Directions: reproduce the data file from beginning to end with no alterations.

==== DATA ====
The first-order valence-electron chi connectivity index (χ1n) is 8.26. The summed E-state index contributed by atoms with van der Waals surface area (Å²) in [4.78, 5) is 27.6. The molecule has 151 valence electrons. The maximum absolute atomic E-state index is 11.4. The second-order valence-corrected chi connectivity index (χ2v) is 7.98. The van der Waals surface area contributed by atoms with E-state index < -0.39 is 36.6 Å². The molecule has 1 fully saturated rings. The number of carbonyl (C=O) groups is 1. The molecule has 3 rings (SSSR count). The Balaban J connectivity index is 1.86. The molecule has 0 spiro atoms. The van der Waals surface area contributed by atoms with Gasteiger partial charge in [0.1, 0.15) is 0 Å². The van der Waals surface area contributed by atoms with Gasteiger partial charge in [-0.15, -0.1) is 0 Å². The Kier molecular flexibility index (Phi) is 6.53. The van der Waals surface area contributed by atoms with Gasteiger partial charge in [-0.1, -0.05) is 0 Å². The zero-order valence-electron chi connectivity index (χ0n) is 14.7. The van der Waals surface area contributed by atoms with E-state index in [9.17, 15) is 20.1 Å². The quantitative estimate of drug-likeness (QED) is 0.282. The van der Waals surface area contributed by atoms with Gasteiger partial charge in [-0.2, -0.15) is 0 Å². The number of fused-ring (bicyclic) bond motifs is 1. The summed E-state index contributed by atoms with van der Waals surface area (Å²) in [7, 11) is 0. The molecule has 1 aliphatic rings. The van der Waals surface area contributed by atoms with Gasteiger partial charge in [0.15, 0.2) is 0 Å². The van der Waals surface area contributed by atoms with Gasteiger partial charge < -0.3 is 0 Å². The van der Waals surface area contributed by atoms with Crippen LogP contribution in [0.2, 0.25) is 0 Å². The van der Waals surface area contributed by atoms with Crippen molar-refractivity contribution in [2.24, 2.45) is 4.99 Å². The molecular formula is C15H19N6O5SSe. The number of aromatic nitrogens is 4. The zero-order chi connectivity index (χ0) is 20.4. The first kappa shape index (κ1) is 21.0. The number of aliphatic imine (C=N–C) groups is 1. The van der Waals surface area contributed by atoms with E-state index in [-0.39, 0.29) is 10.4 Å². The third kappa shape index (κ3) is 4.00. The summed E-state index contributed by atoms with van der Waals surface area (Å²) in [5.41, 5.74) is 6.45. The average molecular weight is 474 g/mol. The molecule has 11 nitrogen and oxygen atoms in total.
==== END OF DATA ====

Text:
The first-order valence-electron chi connectivity index (χ1n) is 8.26. The summed E-state index contributed by atoms with van der Waals surface area (Å²) in [4.78, 5) is 27.6. The molecule has 151 valence electrons. The maximum absolute atomic E-state index is 11.4. The second-order valence-corrected chi connectivity index (χ2v) is 7.98. The van der Waals surface area contributed by atoms with E-state index < -0.39 is 36.6 Å². The molecule has 1 fully saturated rings. The number of carbonyl (C=O) groups is 1. The molecule has 3 rings (SSSR count). The Balaban J connectivity index is 1.86. The molecule has 0 spiro atoms. The van der Waals surface area contributed by atoms with Gasteiger partial charge in [0.1, 0.15) is 0 Å². The van der Waals surface area contributed by atoms with Gasteiger partial charge in [-0.15, -0.1) is 0 Å². The Kier molecular flexibility index (Phi) is 6.53. The van der Waals surface area contributed by atoms with Gasteiger partial charge in [-0.1, -0.05) is 0 Å². The zero-order valence-electron chi connectivity index (χ0n) is 14.7. The van der Waals surface area contributed by atoms with E-state index in [9.17, 15) is 20.1 Å². The quantitative estimate of drug-likeness (QED) is 0.282. The van der Waals surface area contributed by atoms with Gasteiger partial charge in [-0.2, -0.15) is 0 Å². The number of fused-ring (bicyclic) bond motifs is 1. The summed E-state index contributed by atoms with van der Waals surface area (Å²) in [7, 11) is 0. The molecule has 1 aliphatic rings. The van der Waals surface area contributed by atoms with Gasteiger partial charge in [0.15, 0.2) is 0 Å². The van der Waals surface area contributed by atoms with Gasteiger partial charge < -0.3 is 0 Å². The van der Waals surface area contributed by atoms with Crippen LogP contribution in [0.2, 0.25) is 0 Å². The van der Waals surface area contributed by atoms with Crippen molar-refractivity contribution in [2.24, 2.45) is 4.99 Å². The molecular formula is C15H19N6O5SSe. The number of aromatic nitrogens is 4. The zero-order chi connectivity index (χ0) is 20.4. The first kappa shape index (κ1) is 21.0. The number of aliphatic imine (C=N–C) groups is 1. The van der Waals surface area contributed by atoms with E-state index in [-0.39, 0.29) is 10.4 Å². The third kappa shape index (κ3) is 4.00. The summed E-state index contributed by atoms with van der Waals surface area (Å²) in [5.41, 5.74) is 6.45. The average molecular weight is 474 g/mol. The molecule has 11 nitrogen and oxygen atoms in total.